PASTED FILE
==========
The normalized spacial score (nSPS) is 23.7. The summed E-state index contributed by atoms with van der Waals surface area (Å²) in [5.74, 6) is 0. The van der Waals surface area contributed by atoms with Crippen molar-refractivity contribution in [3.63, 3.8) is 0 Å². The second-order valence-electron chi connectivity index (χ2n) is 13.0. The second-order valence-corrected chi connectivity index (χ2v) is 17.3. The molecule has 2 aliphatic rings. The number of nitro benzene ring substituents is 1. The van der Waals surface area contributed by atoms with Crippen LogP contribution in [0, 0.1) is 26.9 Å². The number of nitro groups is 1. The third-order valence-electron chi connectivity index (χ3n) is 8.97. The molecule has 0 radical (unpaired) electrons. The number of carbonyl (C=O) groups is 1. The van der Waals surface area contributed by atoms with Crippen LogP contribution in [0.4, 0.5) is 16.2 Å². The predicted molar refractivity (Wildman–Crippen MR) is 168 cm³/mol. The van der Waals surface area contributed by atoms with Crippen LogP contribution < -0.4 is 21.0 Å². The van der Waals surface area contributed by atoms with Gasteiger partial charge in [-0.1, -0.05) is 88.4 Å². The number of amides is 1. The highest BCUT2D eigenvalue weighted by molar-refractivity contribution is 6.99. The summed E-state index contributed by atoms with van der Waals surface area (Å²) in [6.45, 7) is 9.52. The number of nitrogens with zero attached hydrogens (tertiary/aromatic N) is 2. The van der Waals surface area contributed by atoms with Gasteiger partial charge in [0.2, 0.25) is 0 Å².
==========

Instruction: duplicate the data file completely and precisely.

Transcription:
The normalized spacial score (nSPS) is 23.7. The summed E-state index contributed by atoms with van der Waals surface area (Å²) in [5.74, 6) is 0. The van der Waals surface area contributed by atoms with Crippen molar-refractivity contribution in [3.63, 3.8) is 0 Å². The second-order valence-electron chi connectivity index (χ2n) is 13.0. The second-order valence-corrected chi connectivity index (χ2v) is 17.3. The molecule has 2 aliphatic rings. The number of nitro benzene ring substituents is 1. The van der Waals surface area contributed by atoms with Crippen LogP contribution in [0, 0.1) is 26.9 Å². The number of nitro groups is 1. The third-order valence-electron chi connectivity index (χ3n) is 8.97. The molecule has 0 radical (unpaired) electrons. The number of carbonyl (C=O) groups is 1. The van der Waals surface area contributed by atoms with Crippen LogP contribution in [0.4, 0.5) is 16.2 Å². The predicted molar refractivity (Wildman–Crippen MR) is 168 cm³/mol. The van der Waals surface area contributed by atoms with Crippen LogP contribution < -0.4 is 21.0 Å². The van der Waals surface area contributed by atoms with Gasteiger partial charge in [-0.1, -0.05) is 88.4 Å². The number of amides is 1. The highest BCUT2D eigenvalue weighted by molar-refractivity contribution is 6.99. The summed E-state index contributed by atoms with van der Waals surface area (Å²) in [6.45, 7) is 9.52. The number of nitrogens with zero attached hydrogens (tertiary/aromatic N) is 2. The van der Waals surface area contributed by atoms with Gasteiger partial charge in [0.2, 0.25) is 0 Å².